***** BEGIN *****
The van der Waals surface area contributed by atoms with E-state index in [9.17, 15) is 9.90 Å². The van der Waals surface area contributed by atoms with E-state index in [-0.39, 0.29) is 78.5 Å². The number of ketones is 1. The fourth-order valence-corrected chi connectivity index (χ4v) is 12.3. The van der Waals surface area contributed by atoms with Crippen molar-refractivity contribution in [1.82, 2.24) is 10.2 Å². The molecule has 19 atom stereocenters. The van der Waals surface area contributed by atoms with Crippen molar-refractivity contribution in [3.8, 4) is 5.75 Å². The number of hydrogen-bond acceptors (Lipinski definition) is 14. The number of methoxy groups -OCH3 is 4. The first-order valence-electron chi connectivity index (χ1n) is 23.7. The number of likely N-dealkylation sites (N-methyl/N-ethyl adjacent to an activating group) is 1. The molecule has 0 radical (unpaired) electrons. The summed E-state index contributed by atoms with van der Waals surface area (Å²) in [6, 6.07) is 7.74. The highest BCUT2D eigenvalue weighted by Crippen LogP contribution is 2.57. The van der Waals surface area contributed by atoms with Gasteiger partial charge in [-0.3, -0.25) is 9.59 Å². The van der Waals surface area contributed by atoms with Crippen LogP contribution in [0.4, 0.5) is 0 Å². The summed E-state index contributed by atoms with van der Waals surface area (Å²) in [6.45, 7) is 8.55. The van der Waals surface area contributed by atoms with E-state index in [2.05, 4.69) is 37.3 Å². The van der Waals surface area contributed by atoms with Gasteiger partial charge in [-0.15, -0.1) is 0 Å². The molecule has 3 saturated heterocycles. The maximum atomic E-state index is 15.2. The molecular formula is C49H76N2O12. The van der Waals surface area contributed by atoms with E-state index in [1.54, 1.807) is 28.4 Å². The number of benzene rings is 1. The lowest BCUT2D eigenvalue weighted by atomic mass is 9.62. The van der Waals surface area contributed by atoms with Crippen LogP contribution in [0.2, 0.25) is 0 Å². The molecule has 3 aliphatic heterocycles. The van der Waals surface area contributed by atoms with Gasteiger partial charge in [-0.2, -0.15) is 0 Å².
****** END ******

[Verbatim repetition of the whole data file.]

The van der Waals surface area contributed by atoms with E-state index in [9.17, 15) is 9.90 Å². The van der Waals surface area contributed by atoms with E-state index in [-0.39, 0.29) is 78.5 Å². The number of ketones is 1. The fourth-order valence-corrected chi connectivity index (χ4v) is 12.3. The van der Waals surface area contributed by atoms with Crippen molar-refractivity contribution in [1.82, 2.24) is 10.2 Å². The molecule has 19 atom stereocenters. The van der Waals surface area contributed by atoms with Crippen molar-refractivity contribution in [3.8, 4) is 5.75 Å². The number of hydrogen-bond acceptors (Lipinski definition) is 14. The number of methoxy groups -OCH3 is 4. The first-order valence-electron chi connectivity index (χ1n) is 23.7. The number of likely N-dealkylation sites (N-methyl/N-ethyl adjacent to an activating group) is 1. The molecule has 0 radical (unpaired) electrons. The summed E-state index contributed by atoms with van der Waals surface area (Å²) in [6, 6.07) is 7.74. The highest BCUT2D eigenvalue weighted by Crippen LogP contribution is 2.57. The van der Waals surface area contributed by atoms with Gasteiger partial charge in [-0.3, -0.25) is 9.59 Å². The van der Waals surface area contributed by atoms with Crippen LogP contribution in [0.4, 0.5) is 0 Å². The summed E-state index contributed by atoms with van der Waals surface area (Å²) in [6.45, 7) is 8.55. The van der Waals surface area contributed by atoms with E-state index in [2.05, 4.69) is 37.3 Å². The van der Waals surface area contributed by atoms with Gasteiger partial charge in [-0.15, -0.1) is 0 Å². The molecule has 3 saturated heterocycles. The maximum atomic E-state index is 15.2. The molecular formula is C49H76N2O12. The van der Waals surface area contributed by atoms with E-state index in [1.54, 1.807) is 28.4 Å². The number of benzene rings is 1. The lowest BCUT2D eigenvalue weighted by atomic mass is 9.62. The van der Waals surface area contributed by atoms with Crippen LogP contribution in [0.2, 0.25) is 0 Å². The molecule has 3 aliphatic heterocycles. The van der Waals surface area contributed by atoms with Gasteiger partial charge in [-0.2, -0.15) is 0 Å².